Strachan's army of brave hearts and wise heads

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The Independent Online

There is a footballing enmity that dates back even further than any friction between Sir Alex Ferguson and Gordon Strachan. It is the bad blood between England and Scotland, and for the Celtic manager it forms an important sub-plot to their first-ever competitive meeting with Manchester United as the Champions' League group stage returns to Old Trafford tonight.

Strachan was breezing through a media conference at his old jinking ground yesterday, seemingly unfazed by the prospect of Wayne Rooney's reappearance for United, until a Dutch reporter asked him to explain the rivalry between the English and the Scots. A shock of ginger hair slumped forward, the head resting on the table. Sitting up, grinning and shaking his head at the vastness of the subject, he confessed he could not.

He was happy, however, to accept that Celtic were standard-bearers for the Scottish game, even with the opposition managed by a proud Scot. "We are the champions, so there's a lot of pressure on us," Strachan said. "We're representing the country as well as the club."

Similar issues were raised before United outclassed Rangers, Ferguson's first love, in 2003. Strachan was too shrewd to be drawn into claiming Celtic would do better than the other half of the Old Firm. Instead, he took his cue from his predecessor, Martin O'Neill, who played up their underdog status before beating Blackburn and Liverpool en route to the Uefa Cup final.

"Our squad is not as good as United's," Strachan stated bluntly. Yet his options have been enhanced since the draw was made by the acquisition of Thomas Gravesen, Jan Vennegoor of Hesselink and Lee Naylor. He planned to confront his old adversary with a blend of "brave young men and experienced players", with the youth concentrated at the back.

If Strachan and Celtic have a point to prove, having gone out at the qualifying stage last season after a 5-0 rout by Artmedia Bratislava in Slovakia, the same is true of Ferguson and United. A dearth of goals ensured they finished bottom in what looked a winnable group containing Benfica, Villarreal and Lille, but Ferguson insisted his players were "better than they showed last time".

The United manager was keen to caution against the notion that their superiority over Rangers had any relevance. He saw Celtic as a team in transition now that John Hartson and Stilian Petrov have departed, albeit one with some promising young Scots breaking through. "We're not taking anything for granted," he said. "Their tradition is to attack and they'll bring 6,000 fans. We'll have to work hard."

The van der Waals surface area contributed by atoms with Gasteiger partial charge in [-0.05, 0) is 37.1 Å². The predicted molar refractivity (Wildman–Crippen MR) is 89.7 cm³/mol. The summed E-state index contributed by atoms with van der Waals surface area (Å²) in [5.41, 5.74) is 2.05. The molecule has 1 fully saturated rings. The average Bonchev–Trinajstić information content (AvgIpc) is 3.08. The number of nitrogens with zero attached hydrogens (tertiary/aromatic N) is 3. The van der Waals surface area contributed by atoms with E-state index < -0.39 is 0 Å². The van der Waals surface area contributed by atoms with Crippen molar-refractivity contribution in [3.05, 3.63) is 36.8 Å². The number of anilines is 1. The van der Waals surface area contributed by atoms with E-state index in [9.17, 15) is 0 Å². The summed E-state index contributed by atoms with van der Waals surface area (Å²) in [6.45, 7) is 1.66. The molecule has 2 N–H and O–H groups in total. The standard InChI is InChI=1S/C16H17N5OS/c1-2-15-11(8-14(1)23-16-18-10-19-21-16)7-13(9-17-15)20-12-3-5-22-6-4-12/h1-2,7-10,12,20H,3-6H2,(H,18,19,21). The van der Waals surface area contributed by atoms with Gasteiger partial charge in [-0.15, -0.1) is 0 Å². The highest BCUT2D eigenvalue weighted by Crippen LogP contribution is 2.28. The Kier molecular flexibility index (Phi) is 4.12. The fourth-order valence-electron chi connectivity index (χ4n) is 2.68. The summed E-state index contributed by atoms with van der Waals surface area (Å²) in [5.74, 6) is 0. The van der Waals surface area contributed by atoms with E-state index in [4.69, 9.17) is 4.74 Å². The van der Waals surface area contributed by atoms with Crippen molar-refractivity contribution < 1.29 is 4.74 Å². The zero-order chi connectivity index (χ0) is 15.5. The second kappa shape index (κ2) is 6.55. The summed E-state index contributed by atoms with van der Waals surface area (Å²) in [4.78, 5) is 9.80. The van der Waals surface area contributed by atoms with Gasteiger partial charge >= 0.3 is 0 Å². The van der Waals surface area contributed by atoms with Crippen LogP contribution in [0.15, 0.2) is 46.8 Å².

Ferguson will change a winning team to accommodate Rooney and Paul Scholes. "Wayne, in particular, needs to be be playing again," he said, "especially with a massive game next Sunday [at home to Arsenal in the Premiership]." Rooney will be striving for his first goal in the Champions' League proper since a hat-trick on his United debut against Fenerbahce.

Strachan is likely to restore Kenny Miller in attack alongside Vennegoor of Hesselink. The former Wolves striker has yet to score for Celtic, but as his lone front-running role for Scotland has proved, his work-rate and pace make him better suited than Maciej Zurawski to counter-attacking away from home.

An under-strength United XI won 3-0 at Celtic in pre-season, and also beat them in Roy Keane's testimonial match. "Those games are no barometer of anything," Ferguson warned. "Our matches with them tend to be quite competitive, but they don't equal a European tie."

Manchester United (probable, 4-4-1-1): Van der Sar; Neville, Ferdinand, Brown, Evra; Fletcher, O'Shea, Scholes, Giggs; Rooney; Saha.

Celtic (probable, 4-1-3-2): Boruc; Wilson, Caldwell, McManus, Naylor; Lennon; Nakamura, Gravesen, McGeady; Miller, Vennegoor of Hesselink.

Referee: L Michel (Slovakia).